Labour claims that PM is aiming to invoke emergency powers using the Civil Contingencies Act
Boris Johnson is whipping up fears of rioting and deaths on the streets if Brexit is not delivered by 31 October so that he can try to invoke emergency powers and avoid extending the UKs EU membership beyond that date, Labours Brexit spokesman, Keir Starmer, claimed on Saturday.
After a week in which the prime minister was accused by MPs from all the main parties, including senior Tories, of inciting violence by accusing Remainers of Brexit surrender and betrayal, Starmer said it was part of an orchestrated plan to stoke a sense of outrage among Leave voters and create civil unrest, so an extension might be avoided.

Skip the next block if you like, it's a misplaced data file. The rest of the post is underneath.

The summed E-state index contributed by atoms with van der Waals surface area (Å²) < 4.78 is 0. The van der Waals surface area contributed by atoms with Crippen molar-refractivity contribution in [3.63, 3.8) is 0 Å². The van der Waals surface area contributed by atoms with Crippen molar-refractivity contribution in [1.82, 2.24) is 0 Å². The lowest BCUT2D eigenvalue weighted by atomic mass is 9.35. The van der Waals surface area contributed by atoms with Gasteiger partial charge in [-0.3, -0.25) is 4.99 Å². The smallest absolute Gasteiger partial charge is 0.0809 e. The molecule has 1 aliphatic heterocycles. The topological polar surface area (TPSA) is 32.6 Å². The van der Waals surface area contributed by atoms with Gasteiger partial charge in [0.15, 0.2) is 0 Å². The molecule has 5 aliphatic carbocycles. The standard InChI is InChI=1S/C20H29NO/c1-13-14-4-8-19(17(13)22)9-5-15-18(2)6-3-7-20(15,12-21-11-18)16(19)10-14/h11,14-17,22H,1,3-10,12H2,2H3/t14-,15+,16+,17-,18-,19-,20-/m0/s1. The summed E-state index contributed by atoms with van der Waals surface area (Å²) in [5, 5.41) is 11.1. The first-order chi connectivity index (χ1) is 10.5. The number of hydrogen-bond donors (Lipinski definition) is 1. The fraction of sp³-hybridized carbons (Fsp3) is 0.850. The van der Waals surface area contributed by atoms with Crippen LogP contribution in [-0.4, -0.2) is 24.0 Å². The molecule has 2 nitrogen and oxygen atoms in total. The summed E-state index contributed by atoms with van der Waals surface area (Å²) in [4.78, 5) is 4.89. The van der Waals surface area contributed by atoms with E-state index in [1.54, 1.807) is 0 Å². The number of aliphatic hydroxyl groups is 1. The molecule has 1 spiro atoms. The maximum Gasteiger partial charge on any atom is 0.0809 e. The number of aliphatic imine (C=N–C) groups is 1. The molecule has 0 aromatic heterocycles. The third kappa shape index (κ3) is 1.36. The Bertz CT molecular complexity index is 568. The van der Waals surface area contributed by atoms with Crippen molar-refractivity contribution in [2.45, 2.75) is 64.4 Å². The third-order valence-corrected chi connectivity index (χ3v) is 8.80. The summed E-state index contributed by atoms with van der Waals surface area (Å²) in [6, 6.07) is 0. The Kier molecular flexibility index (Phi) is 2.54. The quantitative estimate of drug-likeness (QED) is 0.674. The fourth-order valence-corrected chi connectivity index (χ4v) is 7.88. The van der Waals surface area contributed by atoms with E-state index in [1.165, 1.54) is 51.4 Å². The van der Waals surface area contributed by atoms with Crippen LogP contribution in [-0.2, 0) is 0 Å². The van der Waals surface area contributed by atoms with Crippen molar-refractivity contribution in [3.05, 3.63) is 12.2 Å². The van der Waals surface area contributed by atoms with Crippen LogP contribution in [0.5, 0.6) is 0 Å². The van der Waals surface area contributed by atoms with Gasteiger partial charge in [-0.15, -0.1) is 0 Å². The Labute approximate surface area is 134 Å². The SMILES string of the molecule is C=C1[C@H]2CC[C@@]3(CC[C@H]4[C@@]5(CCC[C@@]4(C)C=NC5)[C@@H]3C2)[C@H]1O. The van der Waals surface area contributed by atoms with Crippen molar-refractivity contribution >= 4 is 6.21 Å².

Increasingly MPs across the House of Commons believe Downing Street is considering using the Civil Contingencies Act 2004, which grants special powers in the event of a national emergency, as a way to override the so-called Benn act, which mandates the prime minister to seek a delay to Brexit if no deal has been struck with Brussels by 19 October.
Johnsons description of the act as the surrender act provoked heated exchanges in parliament last Wednesday. Female MPs invoked the memory of their murdered colleague Jo Cox and said they feared for their safety. on Saturday night the prime minister reinforced his rhetoric in a newspaper interview saying his humdrum political metaphor could just as well have been the abject capitulation act, and questioned whether the EU had been consulted during the bills drafting.
Starmer told the Observer that Downing Streets strategy was clearly to stoke tensions but he warned Johnson that any attempt to invoke the Civil Contingencies Act would be defeated in the courts.